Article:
Human beings have one amazing power, but one power only — the power of choice.
This is the last article in a series centered around how to be maximally empowered in relationships, especially relationships with persons of deficient or disturbed character. In prior articles, we’ve discussed many empowerment tools such as never accepting excuses for inappropriate conduct, staying focused and in the here and now and remaining calm when confronting negative behavior, judging actions and not intentions, and setting limits and enforcing boundaries:
- “The Secrets of Personal Empowerment”
- “Empowerment Tools: Staying Focused”
- “Empowerment Tools: Judge Actions, Not Intentions”
- “Empowerment Tools: Set Your Limits”
- “Empowerment Tools: Recognizing, Defining, and Respecting Boundaries”
There is, however, no better way of empowering yourself in relationships that to be sure you invest your time, attention, and emotional energy where you have power.
One of the critical mistakes people often make, especially if they’re dealing with a person of deficient or disordered character, is to focus a lot of time, attention, and energy trying to understand and modify the behavior of the disturbed character. Of course, the behavior of another person is one of many areas of your life where you have no control (i.e., no power). Yet, because persons of defective character will often be good at manipulation and will have you questioning yourself, you can end up spending a lot of time and energy hoping that they will eventually change.
Human beings have one amazing power, but one power only — the power of choice. You have the power to act. You alone command your muscles. You have no power whatsoever over people, places, and things — anything external. Although many entertain the delusion, you have no power over the outcomes of your actions, either. You can do everything correctly and still not secure the desired results. Other factors influence that. Naturally, most of the time, unless adverse fate intervenes, if you behave prudently, appropriate rewards follow. But it’s important to recognize that nothing external to you is really within your power to control.
The biggest problem people have when they get caught in the trap of trying their best to make a problem relationship work — by focusing time, attention and energy on the person they can’t control — is that they inadvertently discover the behavioral “formula” for depression. Some time ago, researchers discovered that even animals who found themselves in the position of trying everything they could to reach a goal only to find themselves unable to control events, ended up feeling “helpless.” Their “learned helplessness” also led them to display the frustration, anxiety, and eventually the emotional and behavioral “shutdown” that characterizes depression. This helplessness model has been shown to apply to human beings as well. When people invest time and energy trying to make things happen only to find that no matter what they do or try nothing seems to change, they end up feeling frustrated, anxious, despondent, angry, “helpless,” and depressed.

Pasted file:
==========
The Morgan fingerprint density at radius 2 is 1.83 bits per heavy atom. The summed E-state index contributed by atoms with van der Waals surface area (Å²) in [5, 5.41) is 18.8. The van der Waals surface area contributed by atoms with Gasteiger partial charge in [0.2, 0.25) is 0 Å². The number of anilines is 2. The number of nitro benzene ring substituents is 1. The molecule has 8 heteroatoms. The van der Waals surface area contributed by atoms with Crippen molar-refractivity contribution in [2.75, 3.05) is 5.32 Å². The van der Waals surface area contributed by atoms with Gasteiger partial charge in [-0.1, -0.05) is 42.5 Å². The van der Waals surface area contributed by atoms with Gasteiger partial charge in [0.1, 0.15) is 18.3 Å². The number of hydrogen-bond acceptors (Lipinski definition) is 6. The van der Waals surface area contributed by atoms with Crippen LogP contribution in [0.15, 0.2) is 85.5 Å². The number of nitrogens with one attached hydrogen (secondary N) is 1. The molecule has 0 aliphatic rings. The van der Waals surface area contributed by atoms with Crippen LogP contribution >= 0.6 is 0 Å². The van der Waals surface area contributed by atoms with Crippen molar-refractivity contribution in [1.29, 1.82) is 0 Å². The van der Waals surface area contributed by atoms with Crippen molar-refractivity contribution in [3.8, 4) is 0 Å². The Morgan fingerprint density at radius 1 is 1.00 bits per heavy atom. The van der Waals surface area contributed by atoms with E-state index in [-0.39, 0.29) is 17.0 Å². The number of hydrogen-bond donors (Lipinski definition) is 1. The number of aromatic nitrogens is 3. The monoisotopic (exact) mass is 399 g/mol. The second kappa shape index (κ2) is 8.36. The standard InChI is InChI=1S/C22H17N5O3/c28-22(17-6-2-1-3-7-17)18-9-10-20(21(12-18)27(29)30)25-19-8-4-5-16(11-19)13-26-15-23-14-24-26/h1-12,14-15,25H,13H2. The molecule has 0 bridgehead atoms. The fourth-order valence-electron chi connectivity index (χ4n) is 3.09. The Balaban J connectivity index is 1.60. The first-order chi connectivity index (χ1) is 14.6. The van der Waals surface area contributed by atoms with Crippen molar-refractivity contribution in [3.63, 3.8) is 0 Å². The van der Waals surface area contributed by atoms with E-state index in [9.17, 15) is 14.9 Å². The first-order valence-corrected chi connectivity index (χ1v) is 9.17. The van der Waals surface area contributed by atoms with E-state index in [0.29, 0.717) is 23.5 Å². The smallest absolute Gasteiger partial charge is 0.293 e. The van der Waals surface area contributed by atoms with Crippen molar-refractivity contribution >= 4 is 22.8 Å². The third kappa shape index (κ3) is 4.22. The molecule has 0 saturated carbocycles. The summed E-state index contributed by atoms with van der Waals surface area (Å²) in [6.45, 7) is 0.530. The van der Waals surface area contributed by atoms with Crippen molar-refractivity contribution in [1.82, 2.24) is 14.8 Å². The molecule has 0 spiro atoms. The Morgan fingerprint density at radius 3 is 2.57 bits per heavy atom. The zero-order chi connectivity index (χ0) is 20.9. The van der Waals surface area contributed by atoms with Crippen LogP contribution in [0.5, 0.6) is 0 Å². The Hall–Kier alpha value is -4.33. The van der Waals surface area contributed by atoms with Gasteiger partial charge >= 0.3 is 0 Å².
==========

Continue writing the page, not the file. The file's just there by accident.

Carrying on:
Fortunately, there is a behavioral “formula” for vitality, joy and empowerment. That formula is to invest your time, attention, and emotional energy where you have power: your power to act. In addition to having counseled hundreds of individuals whose character needed much in the way of social development, I’ve also counseled hundreds of individuals who have been victims of abusive, manipulative, and exploitative relationships. Most of the one-time “victims” were to some degree depressed when they first came to see me and always for the same reason. They had invested considerable time and energy trying to understand their abuser, trying to make the relationship work, trying to maintain hope that the other person’s behavior would eventually change. They’d tell me things like: “I know he must have low self-esteem to be acting like this, and I know that once he realizes how much he is loved his wounds will eventually heal.” Clearly, harmful conceptualizations about the reasons for the problems, and misdirected energy, had only succeeded in putting these individuals in a position to remain mired in a destructive relationship and to become quite depressed in the process.
In my book, In Sheep’s Clothing, I tell the story of “Helen,” who after years of anguish discovered the tools of personal empowerment. She once told me:
I feel more alive today because I know I have power. I know all the “tactics” by heart. I know what some people are really like — how they think and how they act. I know what to expect and how to respond. But most of all, I know that I can set the rules. I and only I decide what the limits and boundaries are. I don’t pray for change, I take action. I’m never going to be the “steamroller” my partner was with me. But I’m committed to taking better care of myself.
There’s no way to explain the principles of personal empowerment any better than the words of Helen. She decided to invest her time, attention and energy where she has power. She traded depression for joy and a “doormat” existence for self-assertion. She understands all the principles and tools. I doubt that she’ll ever be a “victim” again.
All clinical material on this site is peer reviewed by one or more clinical psychologists or other qualified mental health professionals. This specific article was originally published by Dr Greg Mulhauser, Managing Editor on .on and was last reviewed or updated by